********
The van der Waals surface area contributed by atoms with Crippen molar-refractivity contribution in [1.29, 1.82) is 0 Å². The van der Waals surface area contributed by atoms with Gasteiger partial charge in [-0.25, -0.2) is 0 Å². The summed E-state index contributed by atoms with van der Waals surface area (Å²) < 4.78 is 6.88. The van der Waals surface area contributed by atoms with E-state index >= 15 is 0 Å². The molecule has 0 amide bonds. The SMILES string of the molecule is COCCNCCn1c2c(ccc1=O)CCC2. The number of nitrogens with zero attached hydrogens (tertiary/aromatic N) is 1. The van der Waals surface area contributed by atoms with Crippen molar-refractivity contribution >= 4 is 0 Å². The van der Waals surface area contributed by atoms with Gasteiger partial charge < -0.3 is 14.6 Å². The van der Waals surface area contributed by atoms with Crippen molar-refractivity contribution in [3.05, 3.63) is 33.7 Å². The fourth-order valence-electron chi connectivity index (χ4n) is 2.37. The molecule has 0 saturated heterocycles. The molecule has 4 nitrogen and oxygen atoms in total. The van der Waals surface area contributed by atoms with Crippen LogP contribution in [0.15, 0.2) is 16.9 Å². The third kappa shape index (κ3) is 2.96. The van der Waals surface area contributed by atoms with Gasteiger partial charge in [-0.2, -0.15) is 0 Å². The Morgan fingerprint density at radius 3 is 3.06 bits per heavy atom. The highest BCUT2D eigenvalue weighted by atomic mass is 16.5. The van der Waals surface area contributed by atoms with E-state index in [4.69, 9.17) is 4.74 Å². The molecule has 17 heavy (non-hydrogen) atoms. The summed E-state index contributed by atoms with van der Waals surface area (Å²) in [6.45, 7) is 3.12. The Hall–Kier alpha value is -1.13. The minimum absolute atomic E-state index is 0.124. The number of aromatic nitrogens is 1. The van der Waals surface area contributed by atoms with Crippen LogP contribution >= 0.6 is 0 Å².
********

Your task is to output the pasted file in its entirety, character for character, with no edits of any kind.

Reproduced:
The van der Waals surface area contributed by atoms with Crippen molar-refractivity contribution in [1.29, 1.82) is 0 Å². The van der Waals surface area contributed by atoms with Gasteiger partial charge in [-0.25, -0.2) is 0 Å². The summed E-state index contributed by atoms with van der Waals surface area (Å²) < 4.78 is 6.88. The van der Waals surface area contributed by atoms with E-state index >= 15 is 0 Å². The molecule has 0 amide bonds. The SMILES string of the molecule is COCCNCCn1c2c(ccc1=O)CCC2. The number of nitrogens with zero attached hydrogens (tertiary/aromatic N) is 1. The van der Waals surface area contributed by atoms with Crippen molar-refractivity contribution >= 4 is 0 Å². The van der Waals surface area contributed by atoms with Gasteiger partial charge < -0.3 is 14.6 Å². The van der Waals surface area contributed by atoms with Crippen molar-refractivity contribution in [3.05, 3.63) is 33.7 Å². The fourth-order valence-electron chi connectivity index (χ4n) is 2.37. The molecule has 0 saturated heterocycles. The molecule has 4 nitrogen and oxygen atoms in total. The van der Waals surface area contributed by atoms with Crippen LogP contribution in [0.15, 0.2) is 16.9 Å². The third kappa shape index (κ3) is 2.96. The van der Waals surface area contributed by atoms with Gasteiger partial charge in [-0.2, -0.15) is 0 Å². The Morgan fingerprint density at radius 3 is 3.06 bits per heavy atom. The highest BCUT2D eigenvalue weighted by atomic mass is 16.5. The van der Waals surface area contributed by atoms with E-state index in [4.69, 9.17) is 4.74 Å². The molecule has 17 heavy (non-hydrogen) atoms. The summed E-state index contributed by atoms with van der Waals surface area (Å²) in [6.45, 7) is 3.12. The Hall–Kier alpha value is -1.13. The minimum absolute atomic E-state index is 0.124. The number of aromatic nitrogens is 1. The van der Waals surface area contributed by atoms with Crippen LogP contribution >= 0.6 is 0 Å².